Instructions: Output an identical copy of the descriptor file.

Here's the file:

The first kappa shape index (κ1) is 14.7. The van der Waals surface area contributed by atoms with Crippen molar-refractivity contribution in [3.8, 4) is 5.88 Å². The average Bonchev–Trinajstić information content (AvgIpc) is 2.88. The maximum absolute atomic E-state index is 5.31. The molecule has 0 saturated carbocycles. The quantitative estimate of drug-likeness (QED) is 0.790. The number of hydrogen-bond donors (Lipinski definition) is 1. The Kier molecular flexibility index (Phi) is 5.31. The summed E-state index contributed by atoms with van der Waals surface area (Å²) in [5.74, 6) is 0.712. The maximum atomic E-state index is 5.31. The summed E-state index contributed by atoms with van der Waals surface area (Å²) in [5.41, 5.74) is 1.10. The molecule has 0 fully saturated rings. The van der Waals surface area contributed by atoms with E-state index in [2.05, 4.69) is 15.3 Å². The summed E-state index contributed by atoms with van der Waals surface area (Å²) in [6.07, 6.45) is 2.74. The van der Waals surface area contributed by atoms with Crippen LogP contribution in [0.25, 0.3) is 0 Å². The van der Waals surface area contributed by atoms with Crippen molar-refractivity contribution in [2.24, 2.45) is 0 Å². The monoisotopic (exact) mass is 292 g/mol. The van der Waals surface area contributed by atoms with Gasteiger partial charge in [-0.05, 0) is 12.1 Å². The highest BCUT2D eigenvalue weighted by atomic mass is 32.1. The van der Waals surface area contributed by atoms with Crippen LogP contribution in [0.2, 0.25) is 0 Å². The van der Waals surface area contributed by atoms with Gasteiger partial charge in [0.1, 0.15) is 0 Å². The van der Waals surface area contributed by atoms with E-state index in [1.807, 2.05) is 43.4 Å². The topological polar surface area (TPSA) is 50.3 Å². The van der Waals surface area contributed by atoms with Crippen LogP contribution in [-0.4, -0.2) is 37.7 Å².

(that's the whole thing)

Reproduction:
The first kappa shape index (κ1) is 14.7. The van der Waals surface area contributed by atoms with Crippen molar-refractivity contribution in [3.8, 4) is 5.88 Å². The average Bonchev–Trinajstić information content (AvgIpc) is 2.88. The maximum absolute atomic E-state index is 5.31. The molecule has 0 saturated carbocycles. The quantitative estimate of drug-likeness (QED) is 0.790. The number of hydrogen-bond donors (Lipinski definition) is 1. The Kier molecular flexibility index (Phi) is 5.31. The summed E-state index contributed by atoms with van der Waals surface area (Å²) in [5.74, 6) is 0.712. The maximum atomic E-state index is 5.31. The summed E-state index contributed by atoms with van der Waals surface area (Å²) in [5.41, 5.74) is 1.10. The molecule has 0 fully saturated rings. The van der Waals surface area contributed by atoms with E-state index in [2.05, 4.69) is 15.3 Å². The summed E-state index contributed by atoms with van der Waals surface area (Å²) in [6.07, 6.45) is 2.74. The van der Waals surface area contributed by atoms with Crippen LogP contribution in [0.25, 0.3) is 0 Å². The van der Waals surface area contributed by atoms with Crippen molar-refractivity contribution in [2.24, 2.45) is 0 Å². The monoisotopic (exact) mass is 292 g/mol. The van der Waals surface area contributed by atoms with Gasteiger partial charge in [-0.05, 0) is 12.1 Å². The highest BCUT2D eigenvalue weighted by atomic mass is 32.1. The van der Waals surface area contributed by atoms with Crippen LogP contribution in [0.2, 0.25) is 0 Å². The van der Waals surface area contributed by atoms with Gasteiger partial charge in [0.1, 0.15) is 0 Å². The van der Waals surface area contributed by atoms with E-state index in [1.807, 2.05) is 43.4 Å². The topological polar surface area (TPSA) is 50.3 Å². The van der Waals surface area contributed by atoms with Crippen LogP contribution in [-0.4, -0.2) is 37.7 Å².